Ah, so how are you enjoying the work

Lisa:

Y to this day? Uh, seven plus years later, I still love it. It's a passion of mine because I get to help people and who would have thought. Yep. I would have loved helping people in this career. Right. You would just think, okay, the counselors say you can be a counselor, social worker, a nurse, you know, that's helping people, but never did they introduce to me as a female?

Jesse:

Yes. Yes. Do you think that that's a stinky thing? A good thing. A bad thing.

Lisa:

I probably at that day and time, you know, when you're 18, a female doesn't want to be a plumber. Sure. But now wow. Pretty enjoy. I enjoy when people call me and I hate telling people, no, I can't get to them because either I didn't have time or the manpower or whatever the case might be, that I can get. Let me have two hands. I wish I sometimes had eight hands so I can get the job faster and drive to the next one.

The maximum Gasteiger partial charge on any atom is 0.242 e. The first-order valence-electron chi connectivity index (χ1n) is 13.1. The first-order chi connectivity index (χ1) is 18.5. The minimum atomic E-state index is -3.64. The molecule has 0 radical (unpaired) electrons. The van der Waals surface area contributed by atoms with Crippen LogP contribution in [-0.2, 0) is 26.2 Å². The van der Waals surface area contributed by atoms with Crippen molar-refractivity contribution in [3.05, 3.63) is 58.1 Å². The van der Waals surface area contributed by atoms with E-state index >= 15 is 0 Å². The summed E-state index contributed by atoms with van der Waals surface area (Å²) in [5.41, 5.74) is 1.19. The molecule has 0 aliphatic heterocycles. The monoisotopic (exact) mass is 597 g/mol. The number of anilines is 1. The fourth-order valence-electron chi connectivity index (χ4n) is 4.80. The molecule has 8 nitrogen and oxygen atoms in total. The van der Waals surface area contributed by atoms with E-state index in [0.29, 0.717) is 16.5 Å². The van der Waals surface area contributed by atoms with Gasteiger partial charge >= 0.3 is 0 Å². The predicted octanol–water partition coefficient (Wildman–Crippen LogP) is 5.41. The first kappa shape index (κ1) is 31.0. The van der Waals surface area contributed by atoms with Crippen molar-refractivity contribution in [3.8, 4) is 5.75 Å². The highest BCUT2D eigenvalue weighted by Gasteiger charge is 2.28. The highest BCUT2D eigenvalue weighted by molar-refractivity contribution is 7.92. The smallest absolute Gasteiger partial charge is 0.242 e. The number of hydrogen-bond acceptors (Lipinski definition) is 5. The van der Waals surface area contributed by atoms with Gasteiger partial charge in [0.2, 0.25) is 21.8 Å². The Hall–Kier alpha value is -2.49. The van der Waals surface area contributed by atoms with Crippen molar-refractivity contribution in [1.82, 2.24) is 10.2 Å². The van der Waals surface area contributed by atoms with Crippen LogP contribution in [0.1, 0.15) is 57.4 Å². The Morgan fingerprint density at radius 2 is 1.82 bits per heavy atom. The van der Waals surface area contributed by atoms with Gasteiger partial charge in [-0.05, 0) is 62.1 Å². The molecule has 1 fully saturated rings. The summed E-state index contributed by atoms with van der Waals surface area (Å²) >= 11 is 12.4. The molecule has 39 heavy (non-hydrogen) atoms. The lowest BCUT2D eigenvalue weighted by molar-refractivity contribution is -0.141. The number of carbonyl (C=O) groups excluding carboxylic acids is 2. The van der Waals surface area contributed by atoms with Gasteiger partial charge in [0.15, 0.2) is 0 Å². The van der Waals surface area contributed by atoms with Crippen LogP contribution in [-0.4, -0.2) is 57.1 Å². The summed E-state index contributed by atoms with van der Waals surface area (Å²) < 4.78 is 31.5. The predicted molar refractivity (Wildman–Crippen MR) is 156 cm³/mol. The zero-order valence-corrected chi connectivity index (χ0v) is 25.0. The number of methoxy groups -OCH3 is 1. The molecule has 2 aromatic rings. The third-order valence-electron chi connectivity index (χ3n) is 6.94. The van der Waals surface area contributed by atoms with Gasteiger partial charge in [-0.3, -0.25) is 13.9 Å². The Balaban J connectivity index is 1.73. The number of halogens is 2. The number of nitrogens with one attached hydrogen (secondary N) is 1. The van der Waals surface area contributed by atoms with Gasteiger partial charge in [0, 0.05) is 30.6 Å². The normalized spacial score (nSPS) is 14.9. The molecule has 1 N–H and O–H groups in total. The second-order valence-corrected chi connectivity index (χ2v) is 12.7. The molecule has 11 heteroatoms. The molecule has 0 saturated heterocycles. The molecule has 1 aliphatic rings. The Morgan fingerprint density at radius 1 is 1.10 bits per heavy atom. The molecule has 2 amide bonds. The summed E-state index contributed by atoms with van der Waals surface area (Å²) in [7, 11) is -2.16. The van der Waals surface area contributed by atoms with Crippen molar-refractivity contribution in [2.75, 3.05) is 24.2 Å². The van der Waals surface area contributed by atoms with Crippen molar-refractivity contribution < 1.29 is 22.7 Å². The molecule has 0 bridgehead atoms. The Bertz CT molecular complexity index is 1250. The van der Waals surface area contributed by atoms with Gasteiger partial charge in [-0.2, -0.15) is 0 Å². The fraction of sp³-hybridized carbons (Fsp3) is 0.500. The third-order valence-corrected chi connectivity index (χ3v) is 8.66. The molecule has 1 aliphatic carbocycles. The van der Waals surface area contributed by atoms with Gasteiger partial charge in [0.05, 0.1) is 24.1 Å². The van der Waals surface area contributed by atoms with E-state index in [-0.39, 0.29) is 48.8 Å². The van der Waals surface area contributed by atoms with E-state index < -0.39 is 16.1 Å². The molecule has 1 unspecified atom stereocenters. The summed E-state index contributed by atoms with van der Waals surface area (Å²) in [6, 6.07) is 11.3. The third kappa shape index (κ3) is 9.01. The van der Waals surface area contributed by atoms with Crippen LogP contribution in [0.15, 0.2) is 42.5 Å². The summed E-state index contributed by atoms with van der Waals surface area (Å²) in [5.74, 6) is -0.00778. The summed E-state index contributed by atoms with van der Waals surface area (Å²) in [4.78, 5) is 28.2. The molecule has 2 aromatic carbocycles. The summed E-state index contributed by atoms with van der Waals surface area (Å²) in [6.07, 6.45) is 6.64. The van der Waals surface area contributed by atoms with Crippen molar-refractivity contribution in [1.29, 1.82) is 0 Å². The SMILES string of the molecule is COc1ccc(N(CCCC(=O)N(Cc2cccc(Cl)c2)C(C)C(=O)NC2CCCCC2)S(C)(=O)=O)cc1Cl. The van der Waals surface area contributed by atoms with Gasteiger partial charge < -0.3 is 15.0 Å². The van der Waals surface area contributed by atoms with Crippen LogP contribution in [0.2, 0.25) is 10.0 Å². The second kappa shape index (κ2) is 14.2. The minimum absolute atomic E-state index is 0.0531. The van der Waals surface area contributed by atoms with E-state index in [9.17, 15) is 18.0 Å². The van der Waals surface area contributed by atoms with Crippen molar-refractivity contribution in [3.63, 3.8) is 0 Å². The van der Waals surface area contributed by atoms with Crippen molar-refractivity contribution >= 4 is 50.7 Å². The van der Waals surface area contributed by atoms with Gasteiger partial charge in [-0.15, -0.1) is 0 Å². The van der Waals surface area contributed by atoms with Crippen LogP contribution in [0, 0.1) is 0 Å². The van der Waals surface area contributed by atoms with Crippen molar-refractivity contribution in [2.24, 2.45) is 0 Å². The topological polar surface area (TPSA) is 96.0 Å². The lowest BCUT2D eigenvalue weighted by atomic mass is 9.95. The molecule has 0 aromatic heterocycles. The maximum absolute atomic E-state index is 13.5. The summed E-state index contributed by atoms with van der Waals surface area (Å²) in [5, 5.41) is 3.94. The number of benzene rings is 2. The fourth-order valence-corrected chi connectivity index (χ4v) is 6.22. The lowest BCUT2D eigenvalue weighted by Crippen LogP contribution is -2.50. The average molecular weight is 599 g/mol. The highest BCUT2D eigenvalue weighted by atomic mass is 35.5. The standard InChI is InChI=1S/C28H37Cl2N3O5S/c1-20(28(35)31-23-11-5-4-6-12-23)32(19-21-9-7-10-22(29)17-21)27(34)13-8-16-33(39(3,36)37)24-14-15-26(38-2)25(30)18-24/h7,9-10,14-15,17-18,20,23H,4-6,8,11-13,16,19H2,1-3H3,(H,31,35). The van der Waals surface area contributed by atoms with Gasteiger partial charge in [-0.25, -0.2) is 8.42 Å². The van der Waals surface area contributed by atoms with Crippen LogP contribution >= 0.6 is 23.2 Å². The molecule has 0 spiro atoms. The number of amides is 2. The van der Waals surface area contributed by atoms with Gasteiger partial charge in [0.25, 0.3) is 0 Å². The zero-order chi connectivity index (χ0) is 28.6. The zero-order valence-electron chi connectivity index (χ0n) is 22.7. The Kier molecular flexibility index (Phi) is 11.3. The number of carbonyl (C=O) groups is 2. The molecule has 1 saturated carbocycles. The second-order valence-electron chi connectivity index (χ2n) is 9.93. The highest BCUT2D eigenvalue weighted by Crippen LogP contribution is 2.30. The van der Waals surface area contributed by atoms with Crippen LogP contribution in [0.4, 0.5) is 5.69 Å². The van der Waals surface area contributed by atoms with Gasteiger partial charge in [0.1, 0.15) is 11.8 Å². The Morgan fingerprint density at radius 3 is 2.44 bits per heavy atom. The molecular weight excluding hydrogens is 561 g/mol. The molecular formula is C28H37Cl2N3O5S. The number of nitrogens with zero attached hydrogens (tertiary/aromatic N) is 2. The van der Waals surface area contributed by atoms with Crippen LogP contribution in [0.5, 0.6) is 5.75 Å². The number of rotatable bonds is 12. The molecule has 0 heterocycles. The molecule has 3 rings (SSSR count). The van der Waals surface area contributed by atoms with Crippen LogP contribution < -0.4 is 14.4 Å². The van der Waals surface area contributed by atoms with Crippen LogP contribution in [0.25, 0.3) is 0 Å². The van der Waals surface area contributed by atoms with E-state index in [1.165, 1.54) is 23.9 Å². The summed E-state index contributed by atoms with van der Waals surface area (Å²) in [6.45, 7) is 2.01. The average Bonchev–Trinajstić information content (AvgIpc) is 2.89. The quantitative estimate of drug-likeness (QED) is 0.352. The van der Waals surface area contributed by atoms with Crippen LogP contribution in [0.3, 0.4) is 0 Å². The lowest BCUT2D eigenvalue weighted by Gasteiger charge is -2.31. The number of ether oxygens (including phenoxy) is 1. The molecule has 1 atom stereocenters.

Jesse:

Yeah, of course. And so you talk about the, that element of helping people. What does it feel like when a customer calls you and says, I, you know, I got this sleek or they're gonna cut my water off or my gas has been cut up. I don't have hot water and then you go and you do your job. And now you got them back to normal. What does it feel like when they, when you've served them?

Lisa:

Oh, that's pure joy. I drive off of that job site or I drive away from that house and I thought, oh my goodness. Wow. This smile that I get from. Uh, and that just sense of satisfaction that I, to help something with someone so simple, you know, sometimes a lot of times it's such a simple as the drippy shower head that they couldn't sleep the past week. Right. I kept them all night, something so small. But yet very pleasing.

Jesse: